'In search of some rest, in search of a break
    From a life of tests, where something's always at stake
    Where something's always so far...'

  18. #43
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    I'm reading a gigantic history of "Coronation Street" which I got in Oxfam at the weekend for 2.99p. It's really good!

    Si.

  19. #44
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    What has that got to do with Doctor Who books, Si?

    Bunker Soldiers was supposed to be a bit of a classic, wasn't it? Who's it by?
    Pity. I have no understanding of the word. It is not registered in my vocabulary bank. EXTERMINATE!

  20. #45
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    Quote Originally Posted by Rob McCow View Post
    Bunker Soldiers was supposed to be a bit of a classic, wasn't it? Who's it by?
    It's by Martin Day and it's a very typical Hartnell in many ways. The usual 'can't change history' rule is made plain throughout, although there are some unusual twists. It's the first Hartnell I've read that features Steven and Dodo as companions and despite that it still manages to be entertaining. Since Mother Russia I've softened a little towards Steven, who ranked up there as my worst companion for a long time (before John Barrowman came along that is!). The scenes with the Mongol army are the most thought provoking as they deal with their moral right to conquest, and there's a really odd moment where the guard accompanying the Doctor gets tortured (maybe killed) and the Doctor doesn't lift a finger to stop it.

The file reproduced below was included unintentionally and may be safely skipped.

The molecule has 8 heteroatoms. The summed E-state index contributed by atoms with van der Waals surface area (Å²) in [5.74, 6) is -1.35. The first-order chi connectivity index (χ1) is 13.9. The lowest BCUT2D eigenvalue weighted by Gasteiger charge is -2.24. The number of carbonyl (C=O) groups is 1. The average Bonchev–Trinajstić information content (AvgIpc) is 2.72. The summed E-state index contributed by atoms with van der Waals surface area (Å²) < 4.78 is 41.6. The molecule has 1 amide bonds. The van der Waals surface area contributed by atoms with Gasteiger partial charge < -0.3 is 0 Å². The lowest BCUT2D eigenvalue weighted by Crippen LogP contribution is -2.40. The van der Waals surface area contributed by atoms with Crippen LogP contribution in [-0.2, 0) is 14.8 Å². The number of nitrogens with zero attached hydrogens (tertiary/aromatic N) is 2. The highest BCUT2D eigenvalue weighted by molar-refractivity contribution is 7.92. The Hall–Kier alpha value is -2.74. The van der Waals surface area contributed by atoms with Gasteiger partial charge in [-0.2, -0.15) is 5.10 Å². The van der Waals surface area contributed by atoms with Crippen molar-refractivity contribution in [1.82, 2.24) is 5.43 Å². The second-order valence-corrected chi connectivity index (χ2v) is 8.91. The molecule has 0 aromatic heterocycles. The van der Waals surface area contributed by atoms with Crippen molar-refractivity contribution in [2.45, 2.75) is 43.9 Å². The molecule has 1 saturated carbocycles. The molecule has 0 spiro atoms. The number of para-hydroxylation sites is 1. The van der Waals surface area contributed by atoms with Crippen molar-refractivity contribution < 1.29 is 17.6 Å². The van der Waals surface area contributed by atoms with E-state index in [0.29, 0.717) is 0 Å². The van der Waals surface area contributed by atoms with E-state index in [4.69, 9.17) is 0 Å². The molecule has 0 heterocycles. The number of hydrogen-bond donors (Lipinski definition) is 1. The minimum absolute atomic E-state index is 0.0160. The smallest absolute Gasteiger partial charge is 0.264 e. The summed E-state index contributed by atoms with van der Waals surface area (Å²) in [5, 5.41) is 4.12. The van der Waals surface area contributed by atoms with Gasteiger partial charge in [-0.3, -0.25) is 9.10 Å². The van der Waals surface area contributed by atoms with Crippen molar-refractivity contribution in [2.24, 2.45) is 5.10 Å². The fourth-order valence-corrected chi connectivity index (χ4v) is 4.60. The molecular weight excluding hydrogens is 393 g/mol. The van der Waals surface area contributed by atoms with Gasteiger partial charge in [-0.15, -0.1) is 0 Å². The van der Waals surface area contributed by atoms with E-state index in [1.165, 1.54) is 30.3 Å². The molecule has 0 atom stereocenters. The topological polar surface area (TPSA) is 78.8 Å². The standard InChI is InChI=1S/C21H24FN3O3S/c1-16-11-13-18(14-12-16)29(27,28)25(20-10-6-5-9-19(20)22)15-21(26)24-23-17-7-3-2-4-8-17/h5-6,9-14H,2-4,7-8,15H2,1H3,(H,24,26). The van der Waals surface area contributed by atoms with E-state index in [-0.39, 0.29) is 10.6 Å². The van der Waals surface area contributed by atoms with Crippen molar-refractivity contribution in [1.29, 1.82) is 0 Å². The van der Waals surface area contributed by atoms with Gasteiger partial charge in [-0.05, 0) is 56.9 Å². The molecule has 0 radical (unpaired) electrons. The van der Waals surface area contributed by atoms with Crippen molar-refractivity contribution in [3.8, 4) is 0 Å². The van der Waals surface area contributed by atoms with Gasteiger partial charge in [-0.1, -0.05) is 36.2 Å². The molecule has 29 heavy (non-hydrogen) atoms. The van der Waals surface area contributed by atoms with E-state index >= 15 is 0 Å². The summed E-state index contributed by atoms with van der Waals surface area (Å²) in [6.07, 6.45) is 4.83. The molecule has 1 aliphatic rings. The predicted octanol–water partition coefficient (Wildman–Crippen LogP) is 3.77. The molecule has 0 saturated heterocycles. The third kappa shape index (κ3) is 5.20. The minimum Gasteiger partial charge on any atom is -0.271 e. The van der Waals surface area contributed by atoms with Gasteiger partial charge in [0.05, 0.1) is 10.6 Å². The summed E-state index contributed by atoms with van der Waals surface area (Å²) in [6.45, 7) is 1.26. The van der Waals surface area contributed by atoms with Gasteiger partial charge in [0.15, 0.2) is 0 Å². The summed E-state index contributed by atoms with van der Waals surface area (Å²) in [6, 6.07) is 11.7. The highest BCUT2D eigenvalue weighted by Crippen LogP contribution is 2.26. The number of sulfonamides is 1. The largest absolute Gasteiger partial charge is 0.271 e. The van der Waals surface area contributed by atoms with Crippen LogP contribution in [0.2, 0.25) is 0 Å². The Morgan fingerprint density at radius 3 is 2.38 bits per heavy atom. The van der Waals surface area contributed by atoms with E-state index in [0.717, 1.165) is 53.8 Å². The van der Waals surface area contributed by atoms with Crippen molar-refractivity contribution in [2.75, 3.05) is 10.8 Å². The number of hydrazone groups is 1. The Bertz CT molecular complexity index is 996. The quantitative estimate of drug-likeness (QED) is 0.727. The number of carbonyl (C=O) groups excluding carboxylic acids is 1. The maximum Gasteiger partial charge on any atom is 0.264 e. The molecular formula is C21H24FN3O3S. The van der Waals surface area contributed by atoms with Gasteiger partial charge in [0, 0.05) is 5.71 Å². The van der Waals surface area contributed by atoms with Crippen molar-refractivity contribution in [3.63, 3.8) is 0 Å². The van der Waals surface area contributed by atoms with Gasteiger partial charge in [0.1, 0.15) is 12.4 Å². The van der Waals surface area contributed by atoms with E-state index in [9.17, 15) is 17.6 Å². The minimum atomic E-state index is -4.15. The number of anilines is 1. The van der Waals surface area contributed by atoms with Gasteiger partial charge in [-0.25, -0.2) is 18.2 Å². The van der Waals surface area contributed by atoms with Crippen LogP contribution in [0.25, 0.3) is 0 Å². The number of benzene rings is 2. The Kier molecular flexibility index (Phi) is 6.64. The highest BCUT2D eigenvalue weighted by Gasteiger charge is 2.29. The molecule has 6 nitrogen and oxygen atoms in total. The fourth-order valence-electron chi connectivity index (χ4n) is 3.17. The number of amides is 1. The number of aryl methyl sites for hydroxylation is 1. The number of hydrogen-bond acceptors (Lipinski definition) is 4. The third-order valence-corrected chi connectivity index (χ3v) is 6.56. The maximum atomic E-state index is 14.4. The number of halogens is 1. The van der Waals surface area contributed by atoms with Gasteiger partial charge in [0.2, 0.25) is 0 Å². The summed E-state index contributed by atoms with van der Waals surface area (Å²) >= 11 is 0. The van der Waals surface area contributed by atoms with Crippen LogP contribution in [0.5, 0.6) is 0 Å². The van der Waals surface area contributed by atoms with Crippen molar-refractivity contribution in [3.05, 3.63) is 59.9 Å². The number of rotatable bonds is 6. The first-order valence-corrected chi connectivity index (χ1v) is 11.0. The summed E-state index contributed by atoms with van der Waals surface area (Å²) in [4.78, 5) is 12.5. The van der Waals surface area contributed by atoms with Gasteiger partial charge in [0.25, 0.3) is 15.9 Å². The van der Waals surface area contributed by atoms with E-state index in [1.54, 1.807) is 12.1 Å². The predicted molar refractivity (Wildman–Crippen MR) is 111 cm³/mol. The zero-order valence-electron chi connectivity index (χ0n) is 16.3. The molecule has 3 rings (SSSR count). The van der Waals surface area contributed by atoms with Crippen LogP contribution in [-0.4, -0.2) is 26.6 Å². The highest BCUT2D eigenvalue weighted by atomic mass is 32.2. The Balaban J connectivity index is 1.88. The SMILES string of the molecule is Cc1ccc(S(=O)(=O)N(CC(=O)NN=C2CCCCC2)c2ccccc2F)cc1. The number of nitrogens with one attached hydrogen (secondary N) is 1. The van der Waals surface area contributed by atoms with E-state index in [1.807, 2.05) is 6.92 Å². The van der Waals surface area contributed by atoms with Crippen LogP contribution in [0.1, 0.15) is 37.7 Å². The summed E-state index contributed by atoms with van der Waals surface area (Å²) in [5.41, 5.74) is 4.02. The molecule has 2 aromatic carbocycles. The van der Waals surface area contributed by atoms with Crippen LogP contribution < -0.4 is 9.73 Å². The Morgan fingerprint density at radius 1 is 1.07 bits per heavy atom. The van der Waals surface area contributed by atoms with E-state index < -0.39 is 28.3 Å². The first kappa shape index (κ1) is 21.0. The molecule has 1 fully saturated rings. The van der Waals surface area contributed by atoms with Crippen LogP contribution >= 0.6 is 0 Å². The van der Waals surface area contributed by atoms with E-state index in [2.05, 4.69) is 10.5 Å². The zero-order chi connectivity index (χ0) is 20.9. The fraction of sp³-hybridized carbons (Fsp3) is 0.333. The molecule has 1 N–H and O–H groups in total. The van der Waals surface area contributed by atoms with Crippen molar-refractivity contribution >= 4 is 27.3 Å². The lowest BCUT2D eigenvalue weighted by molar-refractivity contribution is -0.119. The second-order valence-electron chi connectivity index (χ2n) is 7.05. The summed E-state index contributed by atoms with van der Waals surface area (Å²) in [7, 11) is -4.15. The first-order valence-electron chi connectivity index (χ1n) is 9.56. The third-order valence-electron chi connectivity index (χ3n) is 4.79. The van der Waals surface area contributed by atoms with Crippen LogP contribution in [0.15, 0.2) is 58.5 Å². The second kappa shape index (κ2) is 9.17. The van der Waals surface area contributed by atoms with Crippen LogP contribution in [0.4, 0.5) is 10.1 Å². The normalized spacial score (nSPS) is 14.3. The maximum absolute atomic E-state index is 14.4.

'In search of some rest, in search of a break
    From a life of tests, where something's always at stake
    Where something's always so far...'

  21. #46
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    And Dodo causes the Plague. Maybe.
    For every fail, there is an equal and opposite win.

    ...Oh, who am I kidding?

  22. #47
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    Shining Darkness is finished (a few too many characters for my tired old brain, but a pleasant enough read) and have quickly jumped ship and started The Story of Martha.

  23. #48